Study Characteristics -
Population:
98 patients, 40-80 years of age, with symptomatic mild to moderate knee osteoarthritis (Kellgren-Lawrence grade II-III). Patients who had received corticosteroid injection within the previous 3 months, or hyaluronic acid injection within the previous 6 months, were excluded.
Intervention:
Hydros group: Patients were treated with a single intraarticular injection of 6mL of Hydros hyaluronic acid product (Carbylan Therapeutics). (n=32; Mean age: 59+/-12) Hydros-TA group: Patients were treated with a single intraarticular injection of 6mL of Hydros (Carbylan Therapeutics) plus 10mg triamcinolone acetonide. (n=34; Mean age: 61+/-11)
Comparison:
Synvisc-One group: Patients were treated with a single intraarticular injection of 6mL Synvisc-One (Genzyme, Sanofi). (n=32; Mean age: 59+/-12)
Outcomes:
The primary efficacy outcome was change in the Western Ontario and McMaster Universities Osteoarthritis Index (WOMAC) Pain subscale. Secondary efficacy outcomes included the WOMAC Stiffness and Function subscales, Patient and Physical Global Assessments, and the responder rate using the OMERACT-OARSI criteria (>50% relative or >20pt absolute reduction in WOMAC Pain or Function subscales). Adverse events and treatment-emergent adverse events were recorded and catergorized based on their relation to the study treatment received.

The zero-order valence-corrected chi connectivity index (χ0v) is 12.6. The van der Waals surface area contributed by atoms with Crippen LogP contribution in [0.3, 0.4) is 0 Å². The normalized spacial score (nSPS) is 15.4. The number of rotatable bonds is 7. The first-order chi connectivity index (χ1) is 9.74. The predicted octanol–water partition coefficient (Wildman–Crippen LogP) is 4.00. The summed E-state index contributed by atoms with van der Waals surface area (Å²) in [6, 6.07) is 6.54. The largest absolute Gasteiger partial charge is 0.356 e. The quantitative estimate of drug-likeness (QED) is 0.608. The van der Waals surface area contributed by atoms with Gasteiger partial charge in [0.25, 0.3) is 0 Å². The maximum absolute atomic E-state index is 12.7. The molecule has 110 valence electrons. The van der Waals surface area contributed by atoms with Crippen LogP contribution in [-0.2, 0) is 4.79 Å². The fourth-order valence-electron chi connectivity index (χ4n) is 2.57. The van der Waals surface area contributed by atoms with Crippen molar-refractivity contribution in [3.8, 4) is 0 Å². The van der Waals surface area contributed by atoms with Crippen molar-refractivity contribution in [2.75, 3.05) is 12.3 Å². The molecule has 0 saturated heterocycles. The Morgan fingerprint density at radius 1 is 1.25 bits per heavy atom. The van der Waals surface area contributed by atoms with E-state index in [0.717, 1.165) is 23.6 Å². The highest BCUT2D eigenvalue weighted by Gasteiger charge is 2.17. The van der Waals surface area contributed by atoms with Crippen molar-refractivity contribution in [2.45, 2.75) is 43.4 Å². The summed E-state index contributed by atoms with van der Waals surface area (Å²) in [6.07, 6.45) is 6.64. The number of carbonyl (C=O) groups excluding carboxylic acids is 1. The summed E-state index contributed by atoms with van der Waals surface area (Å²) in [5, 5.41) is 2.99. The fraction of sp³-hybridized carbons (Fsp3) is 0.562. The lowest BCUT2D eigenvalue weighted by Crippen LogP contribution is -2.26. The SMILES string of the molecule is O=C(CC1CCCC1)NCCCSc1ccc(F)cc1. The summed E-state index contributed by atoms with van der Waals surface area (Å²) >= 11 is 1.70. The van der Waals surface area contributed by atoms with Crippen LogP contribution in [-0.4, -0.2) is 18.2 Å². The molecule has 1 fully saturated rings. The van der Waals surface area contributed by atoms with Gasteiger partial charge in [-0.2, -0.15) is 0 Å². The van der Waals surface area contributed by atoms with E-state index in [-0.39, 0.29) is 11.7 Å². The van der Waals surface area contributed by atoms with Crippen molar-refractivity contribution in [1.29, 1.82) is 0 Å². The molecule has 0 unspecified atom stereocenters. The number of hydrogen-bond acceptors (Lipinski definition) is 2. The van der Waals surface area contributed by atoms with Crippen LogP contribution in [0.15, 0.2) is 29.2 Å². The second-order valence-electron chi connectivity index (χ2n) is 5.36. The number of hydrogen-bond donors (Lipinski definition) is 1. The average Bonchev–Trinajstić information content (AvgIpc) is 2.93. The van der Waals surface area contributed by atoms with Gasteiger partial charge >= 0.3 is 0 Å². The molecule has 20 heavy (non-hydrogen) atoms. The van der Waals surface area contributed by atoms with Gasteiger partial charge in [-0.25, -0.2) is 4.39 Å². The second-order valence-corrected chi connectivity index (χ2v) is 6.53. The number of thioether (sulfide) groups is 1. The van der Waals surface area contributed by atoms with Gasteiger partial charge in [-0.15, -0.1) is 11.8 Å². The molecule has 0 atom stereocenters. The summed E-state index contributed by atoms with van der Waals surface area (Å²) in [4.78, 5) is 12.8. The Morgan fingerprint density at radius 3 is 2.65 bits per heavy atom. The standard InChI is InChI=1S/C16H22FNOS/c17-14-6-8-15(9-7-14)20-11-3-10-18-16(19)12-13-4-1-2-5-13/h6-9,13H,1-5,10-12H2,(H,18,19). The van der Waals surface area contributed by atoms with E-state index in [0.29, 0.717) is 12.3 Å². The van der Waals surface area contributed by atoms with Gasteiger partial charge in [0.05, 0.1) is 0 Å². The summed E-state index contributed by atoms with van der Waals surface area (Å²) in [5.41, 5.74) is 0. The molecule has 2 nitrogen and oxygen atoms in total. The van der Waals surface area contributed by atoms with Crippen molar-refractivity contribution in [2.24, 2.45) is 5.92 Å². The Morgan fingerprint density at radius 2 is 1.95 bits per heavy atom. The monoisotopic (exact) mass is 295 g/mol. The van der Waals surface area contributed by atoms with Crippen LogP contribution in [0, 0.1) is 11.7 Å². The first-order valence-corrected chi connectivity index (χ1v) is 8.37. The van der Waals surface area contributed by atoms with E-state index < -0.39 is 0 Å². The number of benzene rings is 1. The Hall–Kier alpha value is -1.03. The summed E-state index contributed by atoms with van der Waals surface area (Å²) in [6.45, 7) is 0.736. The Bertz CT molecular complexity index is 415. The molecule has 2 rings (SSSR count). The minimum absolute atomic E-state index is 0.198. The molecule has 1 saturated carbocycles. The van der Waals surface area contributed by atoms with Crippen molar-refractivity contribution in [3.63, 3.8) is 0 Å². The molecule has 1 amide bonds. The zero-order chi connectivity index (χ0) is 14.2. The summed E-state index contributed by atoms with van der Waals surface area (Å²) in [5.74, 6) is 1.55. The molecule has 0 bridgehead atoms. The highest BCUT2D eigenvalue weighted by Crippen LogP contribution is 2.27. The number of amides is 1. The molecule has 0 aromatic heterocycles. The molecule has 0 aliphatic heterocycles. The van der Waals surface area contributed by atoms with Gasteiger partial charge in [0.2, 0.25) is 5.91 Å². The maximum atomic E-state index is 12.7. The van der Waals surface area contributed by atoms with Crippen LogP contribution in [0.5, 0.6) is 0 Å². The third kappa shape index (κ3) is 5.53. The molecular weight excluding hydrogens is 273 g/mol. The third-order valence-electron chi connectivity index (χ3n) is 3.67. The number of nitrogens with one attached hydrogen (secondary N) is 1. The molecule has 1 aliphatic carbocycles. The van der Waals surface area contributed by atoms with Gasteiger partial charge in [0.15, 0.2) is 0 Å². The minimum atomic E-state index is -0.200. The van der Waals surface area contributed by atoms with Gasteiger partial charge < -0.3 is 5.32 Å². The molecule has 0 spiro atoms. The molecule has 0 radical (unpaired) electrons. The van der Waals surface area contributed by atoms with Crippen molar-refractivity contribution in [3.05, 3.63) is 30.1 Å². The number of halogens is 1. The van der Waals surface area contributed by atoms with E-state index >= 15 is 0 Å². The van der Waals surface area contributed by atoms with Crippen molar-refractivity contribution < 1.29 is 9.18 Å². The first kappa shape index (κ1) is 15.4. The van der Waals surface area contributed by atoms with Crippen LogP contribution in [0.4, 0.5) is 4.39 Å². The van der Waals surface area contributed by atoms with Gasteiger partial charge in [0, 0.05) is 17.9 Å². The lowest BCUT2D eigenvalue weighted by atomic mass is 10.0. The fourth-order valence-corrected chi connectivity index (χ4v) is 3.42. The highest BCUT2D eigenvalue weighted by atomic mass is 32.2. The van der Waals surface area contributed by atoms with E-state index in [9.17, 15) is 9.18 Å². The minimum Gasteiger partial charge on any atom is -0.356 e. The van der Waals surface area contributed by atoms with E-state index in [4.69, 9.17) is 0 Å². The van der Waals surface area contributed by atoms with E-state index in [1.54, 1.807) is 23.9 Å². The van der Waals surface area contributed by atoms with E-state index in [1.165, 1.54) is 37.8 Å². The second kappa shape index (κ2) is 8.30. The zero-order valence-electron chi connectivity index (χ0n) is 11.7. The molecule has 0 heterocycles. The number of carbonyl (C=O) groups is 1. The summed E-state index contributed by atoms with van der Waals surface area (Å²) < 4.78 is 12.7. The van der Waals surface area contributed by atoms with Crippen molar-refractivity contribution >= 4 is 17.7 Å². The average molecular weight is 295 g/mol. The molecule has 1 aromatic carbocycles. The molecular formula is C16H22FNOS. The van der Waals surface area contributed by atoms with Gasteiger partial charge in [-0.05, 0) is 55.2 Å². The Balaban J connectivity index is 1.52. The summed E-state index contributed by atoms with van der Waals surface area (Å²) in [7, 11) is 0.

Methods:
RCT; Multicenter, Patient- and Assessor-blind; Phase 2
Time:
Follow-up scheduled for 2, 6, 13, and 26 weeks.

What were the important findings?

  • The difference in mean reduction in WOMAC Pain subscore was not significant between the Hydros group and the Synvisc-One group at 2 weeks (-23.3+/-5.6 vs. -28.5+/-5.9; p=0.40), 6 weeks (-32.4+/-5.6 vs. -25.6+/-5.9; p=0.28), 13 weeks (-33.9+/-5.6 vs. -29.0+/-6.0; p=0.43), and 26 weeks (-32.4+/-5.6 vs. -28.9+/-6.0; p=0.64).
  • The difference in mean reduction in WOMAC Pain subscore was not significant between the Hydros-TA group and the Synvisc-One group at 2 weeks (-35.6+/-5.2 vs. -28.5+/-5.9; p=0.25), 6 weeks (-33.4+/-5.2 vs. -25.6+/-5.9; p=0.21), 13 weeks (-33.3+/-5.2 vs. -29.0+/-6.0; p=0.49), and 26 weeks (-35.2+/-5.3 vs. -28.9+/-6.0; p=0.33).